Liked by 1 person

    1. What an interesting childhood you must have had, MDFF. Very different from most other British girls, so it is no surprise that you felt like a foreigner on your return. How long did it take to adjust?
      Was your partner trekking in Nepal?

      Liked by 1 person

      1. It was definitely different! I do feel very lucky to have had that experience, it was a special time for us all. My old school friends from that time agree and it was great to have had it at such a young age when it was totally normal to us. But Bahrain was home, the UK was not and I had the added trauma of returning to the UK because my father passed away, so it was quite a dark time to be honest. It took a long time for me to adjust to it all. A very mixed bag indeed! Yes, my partner went trekking in Nepal, I think he did the Annapurna circuit but I’d have to double check that! Did you go trekking during your time there?

        Liked by 1 person

        1. No, my husband is not a trekker, so we just did day trips in and around Kathmandu. We were not that adventurous for our first trip overseas.
          I am sorry to hear that you went through a dark time in your youth. That must have been difficult but also perhaps made you resilient and hungry for travel? Do you follow The Snow melts Somewhere blog? She had a very similar experience to you and feels that she is a, “Third Culture Kid.”

          Liked by 1 person

          1. Ah well, going to Nepal for your first trip overseas was pretty adventurous I’d say! Can I ask why you picked it? I’m not a big trekker either, I would love to go there but I’m not sure how I’d manage the trekking. Thank you, it was a very difficult time, but I think you are right, the whole experience definitely sparked my love of travel and other countries and cultures. I will forever be grateful to my parents for giving me that experience during my childhood. I do follow Snow! I love her blog and we have had a few lovely conversations about our experiences. I can very much identify with her feeling of being a Third Culture Kid.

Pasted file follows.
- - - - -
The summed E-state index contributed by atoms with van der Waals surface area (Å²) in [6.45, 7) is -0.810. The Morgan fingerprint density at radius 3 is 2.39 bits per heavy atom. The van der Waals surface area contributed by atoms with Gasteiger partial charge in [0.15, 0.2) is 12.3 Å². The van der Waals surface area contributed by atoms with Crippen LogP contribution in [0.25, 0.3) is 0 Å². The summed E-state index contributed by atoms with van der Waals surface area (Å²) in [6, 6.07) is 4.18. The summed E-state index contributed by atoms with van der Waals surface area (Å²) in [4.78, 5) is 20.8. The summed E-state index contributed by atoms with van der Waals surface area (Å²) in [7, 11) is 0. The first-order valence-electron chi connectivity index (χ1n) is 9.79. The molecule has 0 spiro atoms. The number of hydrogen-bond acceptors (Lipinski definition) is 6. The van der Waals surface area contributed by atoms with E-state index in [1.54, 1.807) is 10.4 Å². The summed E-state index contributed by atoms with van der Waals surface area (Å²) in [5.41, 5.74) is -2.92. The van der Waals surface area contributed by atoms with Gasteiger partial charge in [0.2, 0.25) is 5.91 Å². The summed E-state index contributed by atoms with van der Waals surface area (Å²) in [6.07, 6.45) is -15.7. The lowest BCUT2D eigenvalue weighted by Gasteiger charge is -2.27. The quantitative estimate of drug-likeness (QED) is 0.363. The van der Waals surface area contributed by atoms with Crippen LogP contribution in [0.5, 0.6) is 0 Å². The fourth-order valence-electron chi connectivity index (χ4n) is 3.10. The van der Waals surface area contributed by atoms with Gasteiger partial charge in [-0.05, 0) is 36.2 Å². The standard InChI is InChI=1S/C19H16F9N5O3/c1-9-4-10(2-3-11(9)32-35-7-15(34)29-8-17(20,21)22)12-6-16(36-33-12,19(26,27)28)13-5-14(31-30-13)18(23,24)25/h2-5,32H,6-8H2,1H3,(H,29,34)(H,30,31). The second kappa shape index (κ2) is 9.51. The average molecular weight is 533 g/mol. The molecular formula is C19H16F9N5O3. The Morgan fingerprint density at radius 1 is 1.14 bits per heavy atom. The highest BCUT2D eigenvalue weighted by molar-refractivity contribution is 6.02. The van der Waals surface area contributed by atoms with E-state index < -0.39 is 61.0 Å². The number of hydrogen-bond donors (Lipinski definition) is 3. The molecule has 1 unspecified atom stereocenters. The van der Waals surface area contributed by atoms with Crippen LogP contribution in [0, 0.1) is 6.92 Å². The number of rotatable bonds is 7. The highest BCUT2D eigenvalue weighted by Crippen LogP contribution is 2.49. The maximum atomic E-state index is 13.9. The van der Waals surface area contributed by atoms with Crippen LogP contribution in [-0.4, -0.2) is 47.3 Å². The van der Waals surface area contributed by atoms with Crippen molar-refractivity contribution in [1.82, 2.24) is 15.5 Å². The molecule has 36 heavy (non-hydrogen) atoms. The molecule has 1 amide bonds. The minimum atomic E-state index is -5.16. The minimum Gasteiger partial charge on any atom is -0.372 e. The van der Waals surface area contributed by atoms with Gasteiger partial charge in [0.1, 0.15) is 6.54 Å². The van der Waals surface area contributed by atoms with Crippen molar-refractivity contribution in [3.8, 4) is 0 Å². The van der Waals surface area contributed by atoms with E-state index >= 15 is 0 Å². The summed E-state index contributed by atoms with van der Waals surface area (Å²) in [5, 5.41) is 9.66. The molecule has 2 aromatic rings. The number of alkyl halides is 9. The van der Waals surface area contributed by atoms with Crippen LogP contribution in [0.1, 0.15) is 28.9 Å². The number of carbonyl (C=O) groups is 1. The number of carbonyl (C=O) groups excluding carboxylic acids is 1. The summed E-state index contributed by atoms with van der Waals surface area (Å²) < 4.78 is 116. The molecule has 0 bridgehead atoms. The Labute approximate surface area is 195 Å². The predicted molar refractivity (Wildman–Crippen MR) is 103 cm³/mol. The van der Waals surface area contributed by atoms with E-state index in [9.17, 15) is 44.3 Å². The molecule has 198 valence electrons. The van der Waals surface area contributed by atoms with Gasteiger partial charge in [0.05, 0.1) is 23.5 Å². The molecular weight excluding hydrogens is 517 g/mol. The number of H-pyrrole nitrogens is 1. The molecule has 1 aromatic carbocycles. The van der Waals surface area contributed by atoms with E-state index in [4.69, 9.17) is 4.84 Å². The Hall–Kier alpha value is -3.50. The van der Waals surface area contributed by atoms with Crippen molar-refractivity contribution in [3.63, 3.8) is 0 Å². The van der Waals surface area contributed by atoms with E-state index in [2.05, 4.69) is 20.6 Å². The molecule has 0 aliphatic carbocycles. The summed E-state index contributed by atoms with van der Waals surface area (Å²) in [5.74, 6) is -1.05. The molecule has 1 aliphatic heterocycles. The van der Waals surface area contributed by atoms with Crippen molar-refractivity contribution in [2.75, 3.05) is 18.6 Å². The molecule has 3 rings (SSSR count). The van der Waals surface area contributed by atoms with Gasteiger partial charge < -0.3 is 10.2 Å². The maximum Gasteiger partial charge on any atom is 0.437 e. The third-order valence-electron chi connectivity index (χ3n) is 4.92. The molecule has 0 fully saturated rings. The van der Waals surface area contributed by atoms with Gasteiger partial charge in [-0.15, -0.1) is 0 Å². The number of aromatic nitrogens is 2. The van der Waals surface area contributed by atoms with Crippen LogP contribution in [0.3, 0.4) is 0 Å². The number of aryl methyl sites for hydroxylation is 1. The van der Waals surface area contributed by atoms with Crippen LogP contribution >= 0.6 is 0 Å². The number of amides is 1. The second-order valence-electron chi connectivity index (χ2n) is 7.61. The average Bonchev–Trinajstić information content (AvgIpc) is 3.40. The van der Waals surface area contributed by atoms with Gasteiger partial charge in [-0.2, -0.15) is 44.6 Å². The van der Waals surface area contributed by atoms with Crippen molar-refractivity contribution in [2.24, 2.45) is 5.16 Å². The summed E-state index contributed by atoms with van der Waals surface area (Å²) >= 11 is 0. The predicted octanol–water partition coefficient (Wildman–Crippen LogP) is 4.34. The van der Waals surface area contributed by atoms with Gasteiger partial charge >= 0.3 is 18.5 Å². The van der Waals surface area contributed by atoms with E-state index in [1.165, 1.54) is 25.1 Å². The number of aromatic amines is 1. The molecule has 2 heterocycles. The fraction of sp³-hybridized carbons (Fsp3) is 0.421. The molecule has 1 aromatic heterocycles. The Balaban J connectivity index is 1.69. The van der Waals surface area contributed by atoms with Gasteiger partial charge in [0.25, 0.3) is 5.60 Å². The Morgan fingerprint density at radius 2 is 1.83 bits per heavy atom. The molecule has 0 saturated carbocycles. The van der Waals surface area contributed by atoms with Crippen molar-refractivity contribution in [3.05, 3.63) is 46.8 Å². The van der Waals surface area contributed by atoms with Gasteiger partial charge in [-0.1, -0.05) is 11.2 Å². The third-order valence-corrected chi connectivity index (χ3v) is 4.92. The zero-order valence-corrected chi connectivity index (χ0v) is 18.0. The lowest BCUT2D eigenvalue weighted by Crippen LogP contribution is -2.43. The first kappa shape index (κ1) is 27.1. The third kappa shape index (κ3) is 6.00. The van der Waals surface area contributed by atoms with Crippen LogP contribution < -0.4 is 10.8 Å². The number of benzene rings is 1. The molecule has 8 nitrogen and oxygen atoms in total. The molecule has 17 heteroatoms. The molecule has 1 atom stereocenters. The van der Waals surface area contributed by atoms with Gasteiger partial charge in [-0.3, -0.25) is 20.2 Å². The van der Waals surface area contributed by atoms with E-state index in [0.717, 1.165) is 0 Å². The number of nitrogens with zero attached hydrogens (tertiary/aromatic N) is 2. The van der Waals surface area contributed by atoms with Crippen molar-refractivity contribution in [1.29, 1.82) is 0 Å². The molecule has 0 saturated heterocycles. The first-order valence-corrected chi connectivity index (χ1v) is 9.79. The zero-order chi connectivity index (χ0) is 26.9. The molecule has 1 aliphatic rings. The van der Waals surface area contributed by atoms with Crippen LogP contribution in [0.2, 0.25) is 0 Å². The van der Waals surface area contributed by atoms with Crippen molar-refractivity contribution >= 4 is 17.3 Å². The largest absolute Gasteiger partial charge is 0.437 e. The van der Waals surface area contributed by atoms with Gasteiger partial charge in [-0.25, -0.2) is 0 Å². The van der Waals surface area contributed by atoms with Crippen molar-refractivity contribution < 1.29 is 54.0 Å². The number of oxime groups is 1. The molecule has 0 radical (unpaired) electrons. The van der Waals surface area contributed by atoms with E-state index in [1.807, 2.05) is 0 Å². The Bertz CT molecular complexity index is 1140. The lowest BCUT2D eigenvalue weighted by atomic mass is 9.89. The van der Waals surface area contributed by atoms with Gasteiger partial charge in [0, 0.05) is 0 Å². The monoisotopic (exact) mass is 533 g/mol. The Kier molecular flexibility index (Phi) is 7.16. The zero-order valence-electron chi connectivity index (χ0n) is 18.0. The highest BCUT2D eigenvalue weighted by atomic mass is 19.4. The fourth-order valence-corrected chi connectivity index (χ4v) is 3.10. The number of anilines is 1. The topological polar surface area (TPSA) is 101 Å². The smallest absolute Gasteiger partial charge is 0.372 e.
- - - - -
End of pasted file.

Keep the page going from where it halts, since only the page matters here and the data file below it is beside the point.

1. Of course, you can ask why I picked Nepal for my first trip, MDFF. I wanted to see a different culture, and a relative had visited and I became fascinated by the country. I wanted to see the tallest mountain range in the world. It is a spectacular country and I fell in love with the countryside, the people and the lifestyle. It is great that you and Snow can find some common ground and have an understanding of what each of you have been through. The blogging community is a great support!

              Liked by 1 person

            2. It really is! I don’t know a lot of other people who had a similar childhood so it’s been lovely to discover a fellow third culture kid here. Well, what a fabulous choice it sounds like it was for you. Such an adventure to have and great memories made!

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            3. A lifelong connection with Nepal was forged on that trip. The only time I have been there! I became involved with a variety of community projects in the country. I loved direct community action on the ground, rather than donating to a large charity that spent a lot of money on advertising and overheads.

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            4. I find it intriguing as I have no heritage from Nepal, and the countries I feel drawn to are always where I have had some family immigrate from. Must be DnA memory? But Nepal? Why? I can only summise that it is because it is so unique!